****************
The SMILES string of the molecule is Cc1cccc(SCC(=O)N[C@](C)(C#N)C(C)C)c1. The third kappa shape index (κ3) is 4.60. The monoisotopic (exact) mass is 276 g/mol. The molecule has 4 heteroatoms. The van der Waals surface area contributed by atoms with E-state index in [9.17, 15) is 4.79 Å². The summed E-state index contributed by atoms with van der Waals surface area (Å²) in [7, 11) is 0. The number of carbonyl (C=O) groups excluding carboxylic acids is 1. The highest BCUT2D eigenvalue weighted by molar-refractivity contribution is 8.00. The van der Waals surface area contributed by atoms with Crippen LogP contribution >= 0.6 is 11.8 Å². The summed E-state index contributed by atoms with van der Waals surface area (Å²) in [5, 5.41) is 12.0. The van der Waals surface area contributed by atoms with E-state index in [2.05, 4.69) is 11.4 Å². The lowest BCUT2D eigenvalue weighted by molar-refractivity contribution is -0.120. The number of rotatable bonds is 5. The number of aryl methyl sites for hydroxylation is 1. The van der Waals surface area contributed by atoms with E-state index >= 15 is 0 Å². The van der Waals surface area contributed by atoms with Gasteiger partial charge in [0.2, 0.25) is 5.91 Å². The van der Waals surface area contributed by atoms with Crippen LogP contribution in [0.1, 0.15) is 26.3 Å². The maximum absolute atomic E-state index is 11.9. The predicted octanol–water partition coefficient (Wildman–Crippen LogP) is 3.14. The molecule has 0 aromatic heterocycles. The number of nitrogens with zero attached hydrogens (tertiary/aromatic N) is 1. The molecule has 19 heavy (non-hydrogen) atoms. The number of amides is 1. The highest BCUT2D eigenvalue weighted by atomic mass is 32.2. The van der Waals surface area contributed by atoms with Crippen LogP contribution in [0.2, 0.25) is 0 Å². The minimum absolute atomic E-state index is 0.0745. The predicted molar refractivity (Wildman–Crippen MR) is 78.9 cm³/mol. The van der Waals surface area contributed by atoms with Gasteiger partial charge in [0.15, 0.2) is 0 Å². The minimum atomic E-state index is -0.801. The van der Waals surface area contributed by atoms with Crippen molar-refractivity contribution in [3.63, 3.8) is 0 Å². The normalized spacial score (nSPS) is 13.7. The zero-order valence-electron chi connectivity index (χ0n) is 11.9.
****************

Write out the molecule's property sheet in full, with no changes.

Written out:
The SMILES string of the molecule is Cc1cccc(SCC(=O)N[C@](C)(C#N)C(C)C)c1. The third kappa shape index (κ3) is 4.60. The monoisotopic (exact) mass is 276 g/mol. The molecule has 4 heteroatoms. The van der Waals surface area contributed by atoms with E-state index in [9.17, 15) is 4.79 Å². The summed E-state index contributed by atoms with van der Waals surface area (Å²) in [7, 11) is 0. The number of carbonyl (C=O) groups excluding carboxylic acids is 1. The highest BCUT2D eigenvalue weighted by molar-refractivity contribution is 8.00. The van der Waals surface area contributed by atoms with Crippen LogP contribution >= 0.6 is 11.8 Å². The summed E-state index contributed by atoms with van der Waals surface area (Å²) in [5, 5.41) is 12.0. The van der Waals surface area contributed by atoms with E-state index in [2.05, 4.69) is 11.4 Å². The lowest BCUT2D eigenvalue weighted by molar-refractivity contribution is -0.120. The number of rotatable bonds is 5. The number of aryl methyl sites for hydroxylation is 1. The van der Waals surface area contributed by atoms with E-state index >= 15 is 0 Å². The van der Waals surface area contributed by atoms with Gasteiger partial charge in [0.2, 0.25) is 5.91 Å². The van der Waals surface area contributed by atoms with Crippen LogP contribution in [0.1, 0.15) is 26.3 Å². The maximum absolute atomic E-state index is 11.9. The predicted octanol–water partition coefficient (Wildman–Crippen LogP) is 3.14. The molecule has 0 aromatic heterocycles. The number of nitrogens with zero attached hydrogens (tertiary/aromatic N) is 1. The molecule has 19 heavy (non-hydrogen) atoms. The number of amides is 1. The highest BCUT2D eigenvalue weighted by atomic mass is 32.2. The van der Waals surface area contributed by atoms with Crippen LogP contribution in [0.2, 0.25) is 0 Å². The minimum absolute atomic E-state index is 0.0745. The predicted molar refractivity (Wildman–Crippen MR) is 78.9 cm³/mol. The van der Waals surface area contributed by atoms with Gasteiger partial charge in [0.15, 0.2) is 0 Å². The minimum atomic E-state index is -0.801. The van der Waals surface area contributed by atoms with Crippen molar-refractivity contribution in [3.63, 3.8) is 0 Å². The normalized spacial score (nSPS) is 13.7. The zero-order valence-electron chi connectivity index (χ0n) is 11.9.